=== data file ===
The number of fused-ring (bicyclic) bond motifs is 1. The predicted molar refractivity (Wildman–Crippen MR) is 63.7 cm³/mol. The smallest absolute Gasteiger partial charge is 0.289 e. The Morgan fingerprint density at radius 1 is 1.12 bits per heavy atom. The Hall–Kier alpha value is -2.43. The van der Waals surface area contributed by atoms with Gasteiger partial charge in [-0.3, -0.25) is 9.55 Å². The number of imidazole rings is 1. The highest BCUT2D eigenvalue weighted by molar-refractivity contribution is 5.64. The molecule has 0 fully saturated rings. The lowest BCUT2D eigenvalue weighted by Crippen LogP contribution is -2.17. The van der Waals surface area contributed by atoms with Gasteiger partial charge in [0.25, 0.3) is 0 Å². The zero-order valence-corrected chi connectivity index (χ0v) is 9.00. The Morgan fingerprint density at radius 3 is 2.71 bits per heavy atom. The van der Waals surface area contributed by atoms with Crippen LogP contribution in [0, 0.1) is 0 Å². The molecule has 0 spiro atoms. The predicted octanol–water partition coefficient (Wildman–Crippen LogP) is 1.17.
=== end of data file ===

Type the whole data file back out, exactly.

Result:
The number of fused-ring (bicyclic) bond motifs is 1. The predicted molar refractivity (Wildman–Crippen MR) is 63.7 cm³/mol. The smallest absolute Gasteiger partial charge is 0.289 e. The Morgan fingerprint density at radius 1 is 1.12 bits per heavy atom. The Hall–Kier alpha value is -2.43. The van der Waals surface area contributed by atoms with Gasteiger partial charge in [-0.3, -0.25) is 9.55 Å². The number of imidazole rings is 1. The highest BCUT2D eigenvalue weighted by molar-refractivity contribution is 5.64. The molecule has 0 fully saturated rings. The lowest BCUT2D eigenvalue weighted by Crippen LogP contribution is -2.17. The van der Waals surface area contributed by atoms with Gasteiger partial charge in [0.25, 0.3) is 0 Å². The zero-order valence-corrected chi connectivity index (χ0v) is 9.00. The Morgan fingerprint density at radius 3 is 2.71 bits per heavy atom. The van der Waals surface area contributed by atoms with Crippen LogP contribution in [0, 0.1) is 0 Å². The molecule has 0 spiro atoms. The predicted octanol–water partition coefficient (Wildman–Crippen LogP) is 1.17.